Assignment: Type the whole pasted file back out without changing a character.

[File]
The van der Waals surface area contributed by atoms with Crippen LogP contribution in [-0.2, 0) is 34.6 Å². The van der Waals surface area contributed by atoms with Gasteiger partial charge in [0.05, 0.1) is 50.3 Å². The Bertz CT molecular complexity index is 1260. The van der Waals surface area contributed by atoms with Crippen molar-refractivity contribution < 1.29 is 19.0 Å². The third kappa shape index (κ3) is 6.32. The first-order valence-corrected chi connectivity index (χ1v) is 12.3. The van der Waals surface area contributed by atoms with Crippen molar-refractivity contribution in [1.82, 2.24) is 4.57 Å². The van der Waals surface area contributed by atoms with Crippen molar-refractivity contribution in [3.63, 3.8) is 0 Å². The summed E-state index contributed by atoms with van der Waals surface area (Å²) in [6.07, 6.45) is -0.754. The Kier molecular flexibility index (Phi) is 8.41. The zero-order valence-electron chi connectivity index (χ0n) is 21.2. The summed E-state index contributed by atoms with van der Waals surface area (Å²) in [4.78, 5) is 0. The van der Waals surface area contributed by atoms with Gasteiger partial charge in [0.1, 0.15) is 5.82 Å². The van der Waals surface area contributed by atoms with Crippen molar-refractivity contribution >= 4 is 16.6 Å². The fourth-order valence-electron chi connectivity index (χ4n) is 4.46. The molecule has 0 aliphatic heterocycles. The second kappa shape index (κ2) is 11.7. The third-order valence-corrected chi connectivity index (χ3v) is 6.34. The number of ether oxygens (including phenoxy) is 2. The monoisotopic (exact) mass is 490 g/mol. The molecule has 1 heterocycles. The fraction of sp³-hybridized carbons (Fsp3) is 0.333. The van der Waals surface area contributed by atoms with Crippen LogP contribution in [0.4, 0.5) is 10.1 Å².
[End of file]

The van der Waals surface area contributed by atoms with Crippen LogP contribution in [-0.2, 0) is 34.6 Å². The van der Waals surface area contributed by atoms with Gasteiger partial charge in [0.05, 0.1) is 50.3 Å². The Bertz CT molecular complexity index is 1260. The van der Waals surface area contributed by atoms with Crippen molar-refractivity contribution < 1.29 is 19.0 Å². The third kappa shape index (κ3) is 6.32. The first-order valence-corrected chi connectivity index (χ1v) is 12.3. The van der Waals surface area contributed by atoms with Crippen molar-refractivity contribution in [1.82, 2.24) is 4.57 Å². The van der Waals surface area contributed by atoms with Crippen molar-refractivity contribution in [3.63, 3.8) is 0 Å². The summed E-state index contributed by atoms with van der Waals surface area (Å²) in [6.07, 6.45) is -0.754. The Kier molecular flexibility index (Phi) is 8.41. The zero-order valence-electron chi connectivity index (χ0n) is 21.2. The summed E-state index contributed by atoms with van der Waals surface area (Å²) in [4.78, 5) is 0. The van der Waals surface area contributed by atoms with Gasteiger partial charge in [0.1, 0.15) is 5.82 Å². The van der Waals surface area contributed by atoms with Crippen molar-refractivity contribution >= 4 is 16.6 Å². The fourth-order valence-electron chi connectivity index (χ4n) is 4.46. The molecule has 0 aliphatic heterocycles. The second kappa shape index (κ2) is 11.7. The third-order valence-corrected chi connectivity index (χ3v) is 6.34. The number of ether oxygens (including phenoxy) is 2. The monoisotopic (exact) mass is 490 g/mol. The molecule has 1 heterocycles. The fraction of sp³-hybridized carbons (Fsp3) is 0.333. The van der Waals surface area contributed by atoms with Crippen LogP contribution in [0.4, 0.5) is 10.1 Å².